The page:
[NOTE: Lots of updates below.]
Oops, never mind, says Emily Litella.
By the way—why didn’t the government site just borrow this calculator, the one I’ve been using in my post-rollout reseach? It seems to work just fine, and gets the right premium figure for the 62-year-old subsidy-ineligible woman featured in the piece.
They’re fools or knaves, probably both, no doubt about it. This is absolutely basic: premiums vary depending on age, even with Obamacare. The only state in which they don’t (as far as I know) is good old Vermont, where everyone is equal, holding hands and singing Kumbaya as they eat their Ben and Jerry’s:
Vermont now has the fifth highest health insurance premiums in the country, in part because of state regulations limiting competition. There’s no reason to believe that will improve, as only two companies are offering plans under the exchange. At this stage, unsubsidized rates in the exchange have increased considerably. Any models showing a decrease in premiums are based on a high percentage of enrollees qualifying for subsidies. In addition, the viability of that model is dependent on a large number of the young and healthy paying into the system.
Vermont utilizes the “community rating” method to determine health insurance premiums. The intention of this method is to ensure that rates on particular policies are the same for everyone regardless of age or health. That means that a 57-year-old man will pay the same rate for an individual policy as a 27-year-old woman. Good for the 57-year-old man, not so good for the 27-year-old woman. Cynthia Cox, a health-care economist at the Kaiser Family Foundation, explains, “Younger people will have higher premiums in Vermont than they might if they lived elsewhere, whereas older people might have lower premiums than if they lived elsewhere.”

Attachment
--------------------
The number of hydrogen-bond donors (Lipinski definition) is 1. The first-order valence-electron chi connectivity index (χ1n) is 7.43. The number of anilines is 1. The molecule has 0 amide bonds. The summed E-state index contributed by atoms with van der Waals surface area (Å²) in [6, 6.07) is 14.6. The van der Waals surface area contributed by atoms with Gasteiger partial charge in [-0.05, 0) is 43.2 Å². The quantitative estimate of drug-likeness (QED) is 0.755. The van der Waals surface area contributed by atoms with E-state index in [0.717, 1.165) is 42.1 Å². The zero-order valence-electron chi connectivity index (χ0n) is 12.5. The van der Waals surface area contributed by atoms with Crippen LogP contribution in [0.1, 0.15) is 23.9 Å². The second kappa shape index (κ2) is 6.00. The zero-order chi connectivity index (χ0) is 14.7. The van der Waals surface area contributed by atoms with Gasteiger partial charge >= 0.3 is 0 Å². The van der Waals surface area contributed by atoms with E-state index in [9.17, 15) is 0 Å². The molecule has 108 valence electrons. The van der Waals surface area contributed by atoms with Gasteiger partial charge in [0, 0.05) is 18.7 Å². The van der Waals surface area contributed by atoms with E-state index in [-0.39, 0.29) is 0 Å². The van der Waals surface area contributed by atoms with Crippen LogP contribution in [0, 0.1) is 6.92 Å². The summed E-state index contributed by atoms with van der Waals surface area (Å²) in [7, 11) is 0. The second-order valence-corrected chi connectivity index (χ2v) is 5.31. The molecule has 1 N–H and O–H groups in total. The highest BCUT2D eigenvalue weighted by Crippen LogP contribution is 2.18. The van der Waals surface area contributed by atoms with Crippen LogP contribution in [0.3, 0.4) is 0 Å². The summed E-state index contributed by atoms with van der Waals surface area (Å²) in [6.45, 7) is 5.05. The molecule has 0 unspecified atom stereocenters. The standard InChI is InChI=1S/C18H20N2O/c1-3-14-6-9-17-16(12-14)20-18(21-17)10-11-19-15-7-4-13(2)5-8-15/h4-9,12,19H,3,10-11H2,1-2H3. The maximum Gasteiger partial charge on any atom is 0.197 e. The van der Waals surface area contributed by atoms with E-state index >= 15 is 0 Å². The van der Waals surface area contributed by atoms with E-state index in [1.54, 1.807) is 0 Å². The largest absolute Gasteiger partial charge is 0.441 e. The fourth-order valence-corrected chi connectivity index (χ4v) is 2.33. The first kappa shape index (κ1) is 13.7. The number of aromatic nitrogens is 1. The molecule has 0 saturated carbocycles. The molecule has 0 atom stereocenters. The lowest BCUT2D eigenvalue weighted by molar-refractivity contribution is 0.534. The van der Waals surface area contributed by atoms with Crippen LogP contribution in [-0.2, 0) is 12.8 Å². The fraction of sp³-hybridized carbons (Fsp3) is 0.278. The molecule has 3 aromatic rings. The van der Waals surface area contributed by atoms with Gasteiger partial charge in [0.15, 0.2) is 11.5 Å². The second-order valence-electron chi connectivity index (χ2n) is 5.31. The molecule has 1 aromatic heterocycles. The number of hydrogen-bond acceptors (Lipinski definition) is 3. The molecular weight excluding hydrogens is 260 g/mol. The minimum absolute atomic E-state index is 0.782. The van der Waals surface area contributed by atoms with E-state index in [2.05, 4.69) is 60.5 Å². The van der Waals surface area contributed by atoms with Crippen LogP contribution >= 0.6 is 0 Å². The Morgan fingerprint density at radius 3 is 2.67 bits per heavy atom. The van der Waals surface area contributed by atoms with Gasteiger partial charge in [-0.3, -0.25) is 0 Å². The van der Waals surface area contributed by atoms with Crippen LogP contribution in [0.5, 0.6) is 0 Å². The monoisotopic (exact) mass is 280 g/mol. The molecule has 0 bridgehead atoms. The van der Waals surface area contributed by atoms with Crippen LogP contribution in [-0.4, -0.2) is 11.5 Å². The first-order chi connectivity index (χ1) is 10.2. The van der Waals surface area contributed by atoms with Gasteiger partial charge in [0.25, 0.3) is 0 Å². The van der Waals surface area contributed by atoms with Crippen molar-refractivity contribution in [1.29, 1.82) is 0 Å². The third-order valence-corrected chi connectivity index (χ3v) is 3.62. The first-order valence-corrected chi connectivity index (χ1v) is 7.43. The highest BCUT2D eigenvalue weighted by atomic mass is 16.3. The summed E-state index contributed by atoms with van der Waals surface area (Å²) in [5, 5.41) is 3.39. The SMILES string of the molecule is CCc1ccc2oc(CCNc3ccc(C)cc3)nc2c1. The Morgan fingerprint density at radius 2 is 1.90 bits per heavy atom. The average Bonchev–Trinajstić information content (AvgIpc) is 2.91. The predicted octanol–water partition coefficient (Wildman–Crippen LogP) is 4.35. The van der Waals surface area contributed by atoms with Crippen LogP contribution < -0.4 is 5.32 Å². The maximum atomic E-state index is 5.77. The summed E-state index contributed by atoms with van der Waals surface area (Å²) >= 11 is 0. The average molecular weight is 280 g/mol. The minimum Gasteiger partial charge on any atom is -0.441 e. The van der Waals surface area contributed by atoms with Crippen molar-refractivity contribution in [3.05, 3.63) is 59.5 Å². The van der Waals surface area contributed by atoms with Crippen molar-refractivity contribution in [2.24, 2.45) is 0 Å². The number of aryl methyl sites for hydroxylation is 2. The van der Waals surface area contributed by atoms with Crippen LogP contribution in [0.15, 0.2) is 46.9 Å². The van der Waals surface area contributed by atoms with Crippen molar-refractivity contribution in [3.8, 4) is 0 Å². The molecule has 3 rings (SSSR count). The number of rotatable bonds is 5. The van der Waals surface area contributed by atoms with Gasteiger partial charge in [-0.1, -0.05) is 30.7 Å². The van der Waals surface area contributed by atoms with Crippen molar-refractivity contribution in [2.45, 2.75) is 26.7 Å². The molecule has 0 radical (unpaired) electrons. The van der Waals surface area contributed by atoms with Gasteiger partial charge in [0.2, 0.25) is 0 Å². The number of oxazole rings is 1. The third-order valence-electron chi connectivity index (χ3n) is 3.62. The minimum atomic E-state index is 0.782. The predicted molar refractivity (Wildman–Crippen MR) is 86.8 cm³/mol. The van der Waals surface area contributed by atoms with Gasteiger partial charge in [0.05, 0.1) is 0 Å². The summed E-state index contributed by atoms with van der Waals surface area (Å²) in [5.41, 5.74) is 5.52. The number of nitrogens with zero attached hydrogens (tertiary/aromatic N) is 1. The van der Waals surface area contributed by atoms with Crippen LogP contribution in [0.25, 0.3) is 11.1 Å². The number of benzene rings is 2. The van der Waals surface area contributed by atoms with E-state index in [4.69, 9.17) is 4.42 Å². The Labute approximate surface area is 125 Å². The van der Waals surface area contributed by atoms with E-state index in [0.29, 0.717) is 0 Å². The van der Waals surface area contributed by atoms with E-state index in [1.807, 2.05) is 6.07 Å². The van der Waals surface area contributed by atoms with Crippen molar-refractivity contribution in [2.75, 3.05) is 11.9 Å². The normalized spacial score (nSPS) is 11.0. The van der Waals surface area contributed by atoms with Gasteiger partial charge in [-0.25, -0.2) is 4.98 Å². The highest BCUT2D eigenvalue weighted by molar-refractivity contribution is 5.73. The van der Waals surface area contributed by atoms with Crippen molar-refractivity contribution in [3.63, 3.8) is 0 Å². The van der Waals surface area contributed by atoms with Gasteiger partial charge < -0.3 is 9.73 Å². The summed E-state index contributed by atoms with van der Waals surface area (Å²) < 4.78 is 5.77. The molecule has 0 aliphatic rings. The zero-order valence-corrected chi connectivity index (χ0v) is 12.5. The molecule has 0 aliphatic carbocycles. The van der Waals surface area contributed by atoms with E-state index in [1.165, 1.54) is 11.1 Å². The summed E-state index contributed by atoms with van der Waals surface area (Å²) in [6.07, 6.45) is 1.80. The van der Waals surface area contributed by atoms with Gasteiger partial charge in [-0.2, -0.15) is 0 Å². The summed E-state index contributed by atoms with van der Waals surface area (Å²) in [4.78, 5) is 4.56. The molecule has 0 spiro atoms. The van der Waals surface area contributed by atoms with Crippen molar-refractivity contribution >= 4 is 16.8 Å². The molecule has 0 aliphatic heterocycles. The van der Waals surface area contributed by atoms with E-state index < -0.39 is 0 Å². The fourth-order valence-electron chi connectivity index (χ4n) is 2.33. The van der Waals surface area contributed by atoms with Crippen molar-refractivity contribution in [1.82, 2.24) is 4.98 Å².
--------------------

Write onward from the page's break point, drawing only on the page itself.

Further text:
In other words, without a pool of younger, healthier participants, it’s difficult for any insurance plan to survive.
[Hat tip: Legal Insurrection.]
[ADDENDUM: It seems that another state with community rating re age is New York. Several other states limit how wide the variation between premium prices for young and old can be. Obamacare limits this ratio as well. But all states except New York and Vermont vary premium prices based on age, with younger people paying less, for obvious reasons. New York is better off than Vermont in this regard because its population is younger and Vermont’s older. See this for much more about Vermont’s unique problems.]
[ADDENDUM II: This pending court case has the potential to throw a large monkey wrench into the Obamacare works. I find it hard to believe that it will actually end up doing so, though, even (or especially) if it goes to the Supreme Court.]
[ADDENDUM III: Does this mean they’ll all apologize to Ted Cruz, the terrorist? Nah, not so much:
CNN reporter Dana Bash tweets “new: senior dem source tells me to expect every sen dem running in 2014 to back @JeanneShaheen proposal to delay #ACA enrollment deadline.”
Just a little while back they were refusing to delay the mandate as the Republicans asked. Now they’re begging for it. I wonder what changed :-).
Bryan Preston remarks:
A unified Republican Party could make great use of this turn of events. Let’s see how the actual Republican Party handles it.]